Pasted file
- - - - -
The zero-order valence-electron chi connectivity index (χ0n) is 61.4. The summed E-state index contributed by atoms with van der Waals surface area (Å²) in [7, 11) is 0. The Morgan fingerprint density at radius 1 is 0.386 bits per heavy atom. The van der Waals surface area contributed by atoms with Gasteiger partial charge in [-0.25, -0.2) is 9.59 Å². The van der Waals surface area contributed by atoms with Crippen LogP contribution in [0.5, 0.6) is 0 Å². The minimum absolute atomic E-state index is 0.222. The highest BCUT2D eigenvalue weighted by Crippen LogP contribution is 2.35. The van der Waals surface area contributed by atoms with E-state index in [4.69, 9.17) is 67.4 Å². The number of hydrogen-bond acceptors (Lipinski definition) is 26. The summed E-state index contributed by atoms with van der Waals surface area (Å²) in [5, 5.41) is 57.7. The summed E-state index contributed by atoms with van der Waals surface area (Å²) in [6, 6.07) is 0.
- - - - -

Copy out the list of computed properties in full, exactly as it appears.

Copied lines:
The zero-order valence-electron chi connectivity index (χ0n) is 61.4. The summed E-state index contributed by atoms with van der Waals surface area (Å²) in [7, 11) is 0. The Morgan fingerprint density at radius 1 is 0.386 bits per heavy atom. The van der Waals surface area contributed by atoms with Gasteiger partial charge in [-0.25, -0.2) is 9.59 Å². The van der Waals surface area contributed by atoms with Crippen LogP contribution in [0.5, 0.6) is 0 Å². The minimum absolute atomic E-state index is 0.222. The highest BCUT2D eigenvalue weighted by Crippen LogP contribution is 2.35. The van der Waals surface area contributed by atoms with E-state index in [4.69, 9.17) is 67.4 Å². The number of hydrogen-bond acceptors (Lipinski definition) is 26. The summed E-state index contributed by atoms with van der Waals surface area (Å²) in [5, 5.41) is 57.7. The summed E-state index contributed by atoms with van der Waals surface area (Å²) in [6, 6.07) is 0.